The beauty — and the fallacy — of the web is that it is a completely dynamic and interactive medium. You can iterate something today, tweak it the next day and completely revise it the day after that. Because of this pliable nature many web projects become victims of shortsighted planning. And, a lack of effective planning can plague a firm’s website performance for years to come.
“Let’s just get something built…we’ll see what works…and, then we’ll revise.” Can you imagine if an A/E/C firm took this approach to a building? Ah…forget about planning. Let’s schedule some brainstorm sessions, we’ll sketch out some rough blueprints, then start building the thing in two week iterations — we’ll modify as we go. Once it’s built, we’ll see what’s working and renovate accordingly. Seriously, would you buy that building? Maybe the wizards at Goldman Sachs could help you “short sell” that building….I think that would be the better option.
Why Planning Matters
The reality is that in today’s professional services firm, the corporate website is as much an infrastructure investment as a headquarters facility. The typical website project — when planned, designed and developed correctly — should take about 6 months to complete. Done right, your next website should have a 3-5 year usable life. But, that’s only going to happen if you plan it accordingly.
Ultimately, I think there are 6 things you need to spend some time thinking about and understanding before you begin wireframing or prototyping anything.
1. Business Objectives
It’s sometimes hard to believe it based on the state of some firm websites, but at its core, your site is fundamentally a piece of commerce. Your site should have a clear and defined purpose in the context of your business objectives. And no, “building brand awareness” or “demonstrating your experience” are not effective purposes for your site.
You need to be clear about your desired outcomes if you hope to achieve them. Ultimately, these are some of the questions you should be asking yourself about your site within the context of your business:
- How has your business changed since the last iteration of your site? What needs to change for your site to catch up?
- How do you envision your business changing in the next 4 years? How will, or might, your site need to change to respond?
- What specific business outcomes would you really like to realize from your site?
- How many monthly leads does your site generate for your business now? How many do you wish it would generate?
- What percentage of your annual revenue originally derived from your website (meaning the client’s first interaction with your firm began at your site)? What would you like it to be?
- How does your site fit into your overall marketing and business development efforts? Is it a useful resource for clients both during the early and late stages of their buying process?
- Would you like it to be?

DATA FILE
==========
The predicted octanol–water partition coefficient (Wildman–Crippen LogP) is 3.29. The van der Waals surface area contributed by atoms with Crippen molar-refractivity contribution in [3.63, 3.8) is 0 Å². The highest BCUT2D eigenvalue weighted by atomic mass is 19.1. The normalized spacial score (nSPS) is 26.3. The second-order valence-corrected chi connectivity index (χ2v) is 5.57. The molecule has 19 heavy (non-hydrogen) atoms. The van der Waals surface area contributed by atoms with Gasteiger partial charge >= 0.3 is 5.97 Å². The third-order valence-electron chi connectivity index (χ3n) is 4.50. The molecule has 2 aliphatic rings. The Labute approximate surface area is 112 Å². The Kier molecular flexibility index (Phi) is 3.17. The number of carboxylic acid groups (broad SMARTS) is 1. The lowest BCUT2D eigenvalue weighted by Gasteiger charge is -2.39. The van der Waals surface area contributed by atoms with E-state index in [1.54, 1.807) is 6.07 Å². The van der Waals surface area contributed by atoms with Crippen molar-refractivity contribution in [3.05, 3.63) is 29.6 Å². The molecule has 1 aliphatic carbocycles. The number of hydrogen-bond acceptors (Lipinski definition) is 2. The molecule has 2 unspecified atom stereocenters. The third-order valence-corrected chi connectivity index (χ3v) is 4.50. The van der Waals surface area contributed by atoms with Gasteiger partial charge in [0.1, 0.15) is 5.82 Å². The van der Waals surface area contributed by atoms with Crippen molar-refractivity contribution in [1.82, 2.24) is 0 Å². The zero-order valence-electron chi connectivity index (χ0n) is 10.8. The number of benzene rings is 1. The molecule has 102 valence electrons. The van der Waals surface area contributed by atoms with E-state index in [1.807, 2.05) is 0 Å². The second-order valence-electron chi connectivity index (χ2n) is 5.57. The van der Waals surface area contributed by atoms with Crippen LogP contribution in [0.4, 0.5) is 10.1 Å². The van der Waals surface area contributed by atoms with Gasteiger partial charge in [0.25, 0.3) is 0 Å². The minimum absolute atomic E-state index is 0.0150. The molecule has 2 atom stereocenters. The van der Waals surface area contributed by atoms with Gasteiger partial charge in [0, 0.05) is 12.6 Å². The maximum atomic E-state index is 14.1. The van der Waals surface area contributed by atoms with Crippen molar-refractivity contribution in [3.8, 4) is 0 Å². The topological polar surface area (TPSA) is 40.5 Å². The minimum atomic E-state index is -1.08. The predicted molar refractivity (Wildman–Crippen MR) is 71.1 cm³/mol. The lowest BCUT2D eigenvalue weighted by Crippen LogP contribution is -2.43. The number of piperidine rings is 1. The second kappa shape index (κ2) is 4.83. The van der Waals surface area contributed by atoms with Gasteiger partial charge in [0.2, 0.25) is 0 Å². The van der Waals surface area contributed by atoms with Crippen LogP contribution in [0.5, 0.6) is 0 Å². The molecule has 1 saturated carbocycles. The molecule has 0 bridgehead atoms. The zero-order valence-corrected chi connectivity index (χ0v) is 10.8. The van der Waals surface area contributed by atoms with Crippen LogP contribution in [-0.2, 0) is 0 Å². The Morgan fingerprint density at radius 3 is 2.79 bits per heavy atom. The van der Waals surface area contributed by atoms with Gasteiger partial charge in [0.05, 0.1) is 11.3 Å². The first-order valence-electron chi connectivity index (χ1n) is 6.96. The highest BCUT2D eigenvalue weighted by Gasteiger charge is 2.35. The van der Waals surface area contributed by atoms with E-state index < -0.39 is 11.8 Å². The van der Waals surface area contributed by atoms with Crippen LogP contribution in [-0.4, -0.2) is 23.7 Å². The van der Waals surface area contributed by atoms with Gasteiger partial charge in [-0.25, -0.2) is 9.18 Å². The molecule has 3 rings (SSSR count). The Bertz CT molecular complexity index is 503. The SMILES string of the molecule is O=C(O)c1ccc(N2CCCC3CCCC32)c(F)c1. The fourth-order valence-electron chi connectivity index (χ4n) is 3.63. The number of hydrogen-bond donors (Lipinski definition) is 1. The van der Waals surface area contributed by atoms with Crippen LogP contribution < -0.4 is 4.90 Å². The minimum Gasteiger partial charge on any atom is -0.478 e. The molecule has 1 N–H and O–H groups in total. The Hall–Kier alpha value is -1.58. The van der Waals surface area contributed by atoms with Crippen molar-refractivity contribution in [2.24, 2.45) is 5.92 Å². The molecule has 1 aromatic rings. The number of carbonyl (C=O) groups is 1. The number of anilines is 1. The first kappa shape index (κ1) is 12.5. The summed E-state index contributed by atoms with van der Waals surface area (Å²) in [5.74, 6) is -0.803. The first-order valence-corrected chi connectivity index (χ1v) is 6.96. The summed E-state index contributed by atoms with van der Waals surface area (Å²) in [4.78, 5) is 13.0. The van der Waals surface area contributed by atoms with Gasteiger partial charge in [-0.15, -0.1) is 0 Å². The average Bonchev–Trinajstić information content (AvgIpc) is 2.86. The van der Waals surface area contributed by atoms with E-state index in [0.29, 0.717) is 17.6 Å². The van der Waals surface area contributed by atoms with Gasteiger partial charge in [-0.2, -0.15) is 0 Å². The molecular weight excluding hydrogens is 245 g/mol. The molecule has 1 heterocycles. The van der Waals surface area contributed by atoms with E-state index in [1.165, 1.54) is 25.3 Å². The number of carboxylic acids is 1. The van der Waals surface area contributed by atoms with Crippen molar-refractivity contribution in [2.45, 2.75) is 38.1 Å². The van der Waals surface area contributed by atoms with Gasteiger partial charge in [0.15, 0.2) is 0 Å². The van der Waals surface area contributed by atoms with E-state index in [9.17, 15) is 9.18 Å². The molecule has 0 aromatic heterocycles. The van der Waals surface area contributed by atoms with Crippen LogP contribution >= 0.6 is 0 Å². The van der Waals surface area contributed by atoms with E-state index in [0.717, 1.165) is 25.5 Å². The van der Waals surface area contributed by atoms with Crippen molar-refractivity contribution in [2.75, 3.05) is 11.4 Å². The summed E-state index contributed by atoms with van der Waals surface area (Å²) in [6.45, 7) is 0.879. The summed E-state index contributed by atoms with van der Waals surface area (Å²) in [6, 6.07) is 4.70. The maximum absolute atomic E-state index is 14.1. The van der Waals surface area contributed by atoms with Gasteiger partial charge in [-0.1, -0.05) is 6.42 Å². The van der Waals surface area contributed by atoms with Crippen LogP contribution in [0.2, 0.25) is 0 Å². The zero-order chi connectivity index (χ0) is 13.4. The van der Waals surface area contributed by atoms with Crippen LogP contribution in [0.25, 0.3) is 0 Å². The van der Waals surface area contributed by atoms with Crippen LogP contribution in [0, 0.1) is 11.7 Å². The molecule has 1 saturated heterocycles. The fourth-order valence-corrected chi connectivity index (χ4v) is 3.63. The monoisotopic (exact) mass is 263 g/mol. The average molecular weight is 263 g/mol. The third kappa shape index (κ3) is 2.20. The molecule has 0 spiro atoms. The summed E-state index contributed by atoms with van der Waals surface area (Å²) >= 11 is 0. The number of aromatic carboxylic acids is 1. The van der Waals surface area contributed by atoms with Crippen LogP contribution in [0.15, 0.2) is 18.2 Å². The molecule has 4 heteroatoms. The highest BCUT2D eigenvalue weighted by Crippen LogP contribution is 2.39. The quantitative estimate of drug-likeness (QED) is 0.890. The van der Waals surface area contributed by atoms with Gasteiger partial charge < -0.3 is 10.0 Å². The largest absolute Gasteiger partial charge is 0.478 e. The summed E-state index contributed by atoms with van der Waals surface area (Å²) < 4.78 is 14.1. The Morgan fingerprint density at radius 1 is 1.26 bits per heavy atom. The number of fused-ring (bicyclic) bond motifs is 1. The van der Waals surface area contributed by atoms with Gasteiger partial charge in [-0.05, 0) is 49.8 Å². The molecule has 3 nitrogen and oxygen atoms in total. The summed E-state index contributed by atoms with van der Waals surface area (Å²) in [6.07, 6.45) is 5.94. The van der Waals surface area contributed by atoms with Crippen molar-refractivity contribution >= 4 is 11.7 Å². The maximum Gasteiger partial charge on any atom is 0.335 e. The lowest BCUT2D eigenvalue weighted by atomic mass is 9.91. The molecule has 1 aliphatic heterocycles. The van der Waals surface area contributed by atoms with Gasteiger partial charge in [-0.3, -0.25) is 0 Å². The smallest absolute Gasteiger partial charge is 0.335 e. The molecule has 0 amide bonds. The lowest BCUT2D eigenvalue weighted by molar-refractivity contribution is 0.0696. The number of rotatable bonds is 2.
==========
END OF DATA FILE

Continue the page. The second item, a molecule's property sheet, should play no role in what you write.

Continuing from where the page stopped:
The business objectives you hope to achieve from your site should drive all aspects of your design and development process. A clear understanding of business objectives will drive the decisions you make on what systems to use, what types of content to develop and the overall information architecture of your site.
2. Analytics Review
Once you’ve established a clear set of desired business outcomes it makes sense to look more closely at your existing data. Assuming you have Google Analytics, or another similar system, in place you’ll want to take a close look at your existing data in the following areas:
- Traffic Sources – Where are referrals coming from? What types of content (both topics and formats) are referring sites directing visitors towards?
- Pages – What conceptual topics serve as your key points of entry? Which pages perform best in “non-branded” search? Which search phrases are performing best? Which are performing worst? Why do you think that is?
- Devices – What devices (desktop, mobile and tablet) are users using now to access your site? Why do you think that is? What do you think users of different devices expect from your site? How do you envision these things changing in the next 3 years?
- Conversions – Of the goals you have set up in Google now (you do have them right?), which ones generate the most completions? Which ones generate the least? Do certain traffic sources convert differently?
A thorough analysis of these 4 areas will prove hugely valuable as you work through your new site’s information architecture, content strategy and calls-to-action.
3. Client and Audience Personas
As much as you might like it to be, your site can’t be a resource for everyone. I’ve spoken and written in the past about the merits of identifying your ideal client and using that to derive a small, subset of client personas to inform all aspects of your marketing process (including content development and website architecture). Here are some things you should think about when doing this: